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Synthetic Slate Roofing for Churches

Two churches, one in Ohio and one in Missouri, opted for synthetic slate roofing, citing its appearance and sustainability, as well as cost and weight savings.
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Slate roofs have crowned buildings in the United States since the mid-1600s, when European settlers brought the then-centuries-old technique to the New World. Over the past few decades, several manufacturers in the United States have developed simulated-slate roof tiles made from a variety of materials. Two recent re-roofing projects illustrate their practicality and versatility.

church roof

 In addition to creating the distinctive cross and stars patterns, the roofers installed synthetic slate tiles and authentic copper flashing on the steeple of the Veterans Administration Medical Center in Dayton, OH, which had formerly been covered with unadorned asphalt shingles. 

Synthetic Slate Roofing at the VA Medical Center Chapel

The Veterans Administration Medical Center in Dayton, OH, was built to meet the needs of Civil War veterans. Not long after the facility opened in 1867, a group of sufficiently able-bodied residents began quarrying limestone on the grounds. The stone blocks were used to build a chapel, which was completed in 1870. One of the most striking features of the stately Gothic building was a roof on which two colors of slate tiles were arranged to form a large cross surrounded by stars.

Eventually, the slate roof was replaced with plain, brown asphalt shingles. When it was time to replace the worn-out shingles, the Veterans Administration decided to re-create the roof’s original appearance. However, the re-roofing project’s architect decided that the current roof structure could not support the weight of natural slate. Synthetic slate tiles offered a viable alternative.

roof in progress

Using only 9-in.-wide tiles on the Veterans Administration Medical Center resulted in a noticeable sawtooth pattern at the vertical edges of the tan border. Using three widths of tiles produced nearly straight vertical edges on the cross.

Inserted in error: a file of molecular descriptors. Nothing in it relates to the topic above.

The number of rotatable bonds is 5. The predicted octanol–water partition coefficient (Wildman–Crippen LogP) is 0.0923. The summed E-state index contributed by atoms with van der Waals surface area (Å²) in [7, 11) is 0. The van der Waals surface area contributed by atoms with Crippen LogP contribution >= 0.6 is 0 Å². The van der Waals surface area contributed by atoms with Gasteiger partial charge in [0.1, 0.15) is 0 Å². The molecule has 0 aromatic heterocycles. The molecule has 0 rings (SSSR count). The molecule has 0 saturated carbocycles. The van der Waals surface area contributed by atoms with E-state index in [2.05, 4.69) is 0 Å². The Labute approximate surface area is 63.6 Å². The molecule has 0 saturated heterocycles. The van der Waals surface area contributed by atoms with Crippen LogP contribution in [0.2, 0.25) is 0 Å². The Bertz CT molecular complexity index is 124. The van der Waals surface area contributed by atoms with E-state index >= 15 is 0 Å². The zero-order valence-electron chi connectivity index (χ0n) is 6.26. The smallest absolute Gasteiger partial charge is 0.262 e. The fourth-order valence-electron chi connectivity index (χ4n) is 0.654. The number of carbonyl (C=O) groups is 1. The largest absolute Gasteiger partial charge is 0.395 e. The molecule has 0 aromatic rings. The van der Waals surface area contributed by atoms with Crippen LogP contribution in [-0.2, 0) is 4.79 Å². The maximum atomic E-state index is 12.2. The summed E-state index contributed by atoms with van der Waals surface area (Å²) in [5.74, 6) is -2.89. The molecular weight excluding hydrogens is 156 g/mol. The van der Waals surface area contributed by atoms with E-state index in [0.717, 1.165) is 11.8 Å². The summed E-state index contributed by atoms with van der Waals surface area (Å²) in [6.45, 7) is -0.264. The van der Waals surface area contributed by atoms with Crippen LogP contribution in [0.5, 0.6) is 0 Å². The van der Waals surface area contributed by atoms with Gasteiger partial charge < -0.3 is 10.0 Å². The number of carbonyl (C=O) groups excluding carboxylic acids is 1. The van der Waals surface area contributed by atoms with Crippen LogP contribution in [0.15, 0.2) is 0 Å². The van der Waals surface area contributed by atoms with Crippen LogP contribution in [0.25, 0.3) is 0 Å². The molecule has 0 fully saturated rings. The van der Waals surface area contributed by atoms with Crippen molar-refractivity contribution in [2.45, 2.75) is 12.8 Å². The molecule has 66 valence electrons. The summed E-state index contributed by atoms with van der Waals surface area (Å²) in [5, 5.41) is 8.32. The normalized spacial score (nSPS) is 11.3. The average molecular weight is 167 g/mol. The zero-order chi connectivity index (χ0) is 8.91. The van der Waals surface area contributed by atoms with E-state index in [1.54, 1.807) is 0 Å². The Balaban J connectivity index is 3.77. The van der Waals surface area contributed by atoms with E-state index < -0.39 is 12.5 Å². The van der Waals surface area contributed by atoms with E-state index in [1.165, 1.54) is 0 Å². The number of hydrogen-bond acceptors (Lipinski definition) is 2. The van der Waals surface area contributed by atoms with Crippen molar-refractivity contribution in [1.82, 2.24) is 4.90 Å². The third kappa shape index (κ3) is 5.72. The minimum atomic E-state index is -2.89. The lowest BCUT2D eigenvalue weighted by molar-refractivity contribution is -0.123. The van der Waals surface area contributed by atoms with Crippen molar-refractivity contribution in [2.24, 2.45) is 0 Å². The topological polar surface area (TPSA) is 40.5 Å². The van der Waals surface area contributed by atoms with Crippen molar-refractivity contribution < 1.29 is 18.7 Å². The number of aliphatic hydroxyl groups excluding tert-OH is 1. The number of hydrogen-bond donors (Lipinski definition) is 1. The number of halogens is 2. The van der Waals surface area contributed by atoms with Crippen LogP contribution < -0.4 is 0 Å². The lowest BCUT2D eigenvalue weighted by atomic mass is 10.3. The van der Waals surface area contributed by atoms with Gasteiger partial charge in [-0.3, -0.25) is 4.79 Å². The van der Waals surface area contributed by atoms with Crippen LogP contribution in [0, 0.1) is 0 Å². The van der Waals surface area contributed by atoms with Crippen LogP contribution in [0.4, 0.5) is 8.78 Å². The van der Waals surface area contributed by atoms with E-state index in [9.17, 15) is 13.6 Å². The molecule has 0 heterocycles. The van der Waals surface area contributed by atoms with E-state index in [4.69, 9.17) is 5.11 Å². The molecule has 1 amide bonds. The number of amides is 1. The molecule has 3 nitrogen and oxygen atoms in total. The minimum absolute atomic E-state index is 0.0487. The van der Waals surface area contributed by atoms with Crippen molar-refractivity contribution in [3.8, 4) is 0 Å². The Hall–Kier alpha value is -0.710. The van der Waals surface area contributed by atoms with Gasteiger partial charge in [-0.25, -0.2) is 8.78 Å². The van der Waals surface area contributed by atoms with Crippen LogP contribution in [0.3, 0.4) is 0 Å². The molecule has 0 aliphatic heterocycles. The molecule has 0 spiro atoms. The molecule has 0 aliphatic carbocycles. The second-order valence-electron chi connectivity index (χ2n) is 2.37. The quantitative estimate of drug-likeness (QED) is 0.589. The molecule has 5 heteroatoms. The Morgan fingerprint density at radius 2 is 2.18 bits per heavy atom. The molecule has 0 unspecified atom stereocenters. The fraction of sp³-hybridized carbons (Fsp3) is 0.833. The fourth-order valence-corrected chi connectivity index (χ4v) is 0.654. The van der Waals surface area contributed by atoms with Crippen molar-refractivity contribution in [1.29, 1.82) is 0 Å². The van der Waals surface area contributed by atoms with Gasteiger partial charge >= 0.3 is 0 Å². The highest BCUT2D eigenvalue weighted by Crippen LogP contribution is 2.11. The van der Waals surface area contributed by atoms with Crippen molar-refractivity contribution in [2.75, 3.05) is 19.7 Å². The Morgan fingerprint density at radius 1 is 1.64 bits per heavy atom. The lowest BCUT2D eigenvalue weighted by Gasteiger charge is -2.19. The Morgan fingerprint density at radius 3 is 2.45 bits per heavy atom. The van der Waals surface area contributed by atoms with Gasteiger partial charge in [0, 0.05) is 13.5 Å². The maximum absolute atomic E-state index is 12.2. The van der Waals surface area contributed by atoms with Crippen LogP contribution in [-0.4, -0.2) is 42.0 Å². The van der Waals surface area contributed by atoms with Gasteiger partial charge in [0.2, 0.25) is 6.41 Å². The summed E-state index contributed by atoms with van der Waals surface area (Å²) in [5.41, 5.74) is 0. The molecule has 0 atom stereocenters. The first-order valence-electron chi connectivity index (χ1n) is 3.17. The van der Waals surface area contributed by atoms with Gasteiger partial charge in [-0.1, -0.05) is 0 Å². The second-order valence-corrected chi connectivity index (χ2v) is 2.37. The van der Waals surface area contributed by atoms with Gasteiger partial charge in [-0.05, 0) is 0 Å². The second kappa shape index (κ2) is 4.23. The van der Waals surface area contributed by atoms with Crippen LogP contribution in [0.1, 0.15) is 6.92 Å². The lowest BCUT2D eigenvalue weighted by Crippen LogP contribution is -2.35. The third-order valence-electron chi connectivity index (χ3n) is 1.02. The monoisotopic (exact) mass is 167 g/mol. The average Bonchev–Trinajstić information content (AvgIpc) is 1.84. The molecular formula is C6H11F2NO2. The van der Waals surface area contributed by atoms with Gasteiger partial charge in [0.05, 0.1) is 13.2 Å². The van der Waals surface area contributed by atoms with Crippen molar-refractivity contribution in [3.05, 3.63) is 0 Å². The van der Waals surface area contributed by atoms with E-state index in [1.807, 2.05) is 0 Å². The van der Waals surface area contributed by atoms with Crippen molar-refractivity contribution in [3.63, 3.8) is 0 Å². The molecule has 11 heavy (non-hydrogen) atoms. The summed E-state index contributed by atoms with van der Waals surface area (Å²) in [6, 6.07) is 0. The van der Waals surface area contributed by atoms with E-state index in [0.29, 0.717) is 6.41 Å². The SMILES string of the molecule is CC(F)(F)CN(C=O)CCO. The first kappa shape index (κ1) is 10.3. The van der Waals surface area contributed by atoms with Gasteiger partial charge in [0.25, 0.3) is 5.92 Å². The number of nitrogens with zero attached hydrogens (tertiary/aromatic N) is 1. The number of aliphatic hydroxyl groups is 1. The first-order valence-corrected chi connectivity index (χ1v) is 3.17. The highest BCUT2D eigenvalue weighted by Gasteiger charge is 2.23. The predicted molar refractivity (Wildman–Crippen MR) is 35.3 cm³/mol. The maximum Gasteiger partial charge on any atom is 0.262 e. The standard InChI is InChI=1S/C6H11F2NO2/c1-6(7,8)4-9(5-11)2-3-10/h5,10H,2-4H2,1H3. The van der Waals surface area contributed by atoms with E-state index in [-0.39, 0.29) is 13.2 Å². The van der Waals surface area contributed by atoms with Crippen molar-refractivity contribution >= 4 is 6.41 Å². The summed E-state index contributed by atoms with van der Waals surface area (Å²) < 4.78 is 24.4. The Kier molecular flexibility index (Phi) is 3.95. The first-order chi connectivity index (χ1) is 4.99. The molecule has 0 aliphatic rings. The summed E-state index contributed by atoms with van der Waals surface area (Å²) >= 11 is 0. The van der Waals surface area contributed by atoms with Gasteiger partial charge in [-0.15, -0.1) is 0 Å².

The project team selected synthetic slate made by DaVinci Roofscapes of Kansas City, KS. The DaVinci tiles are made by injecting polymer material into molds made from a variety of natural slate tiles to create authentic variations among the individual tiles. Using a 7½-in. exposure, the installed weight of these synthetic tiles is 273 lbs. per 100 sq.ft., compared with 800–1,000 lbs. for natural slate. Besides putting less of a burden on the structure, that lower weight also reduces the cost of trucking the tiles to the site.

Another reason for selecting DaVinci slate for this project was that the tiles are available in several widths. This proved to be important for producing the cross-and-stars pattern. The only record of the original design was a faded, century-old photograph. It was up to the roofing contractor, Detroit Cornice and Slate Company, to figure out how to duplicate it. “When you want to create a straight line with differing colors of slate, you actually have to have the water slots lined up,” says Dawn Hesse, project manager for the Ferndale, MI, roofing company, “and you can’t have your water slots lined up, because then you won’t have a waterproof roof.”

Typically, Hesse’s crew offset the tile edges by half a tile width, but doing that would have resulted in sawtooth verticals on the cross rather than the desired straight edges. Instead, on the approaches to the cross, the roofers used a combination of 6-, 9- and 12-in.-wide tiles to get as close as possible to straight edges when changing from the background black tiles to the cross’s tan tiles. “We worked with DaVinci, and they were able to maintain the warranty with an inch-and-a-half offset,” Hesse says. DaVinci’s standard warranty is 50 years.

Pre-bent simulated-slate tiles hug the complex curvatures of the Kirkwood United Methodist Church’s roof. 

Pre-bent simulated-slate tiles hug the complex curvatures of the Kirkwood United Methodist Church’s roof. 

Synthetic Slate Roofing at the United Methodist Church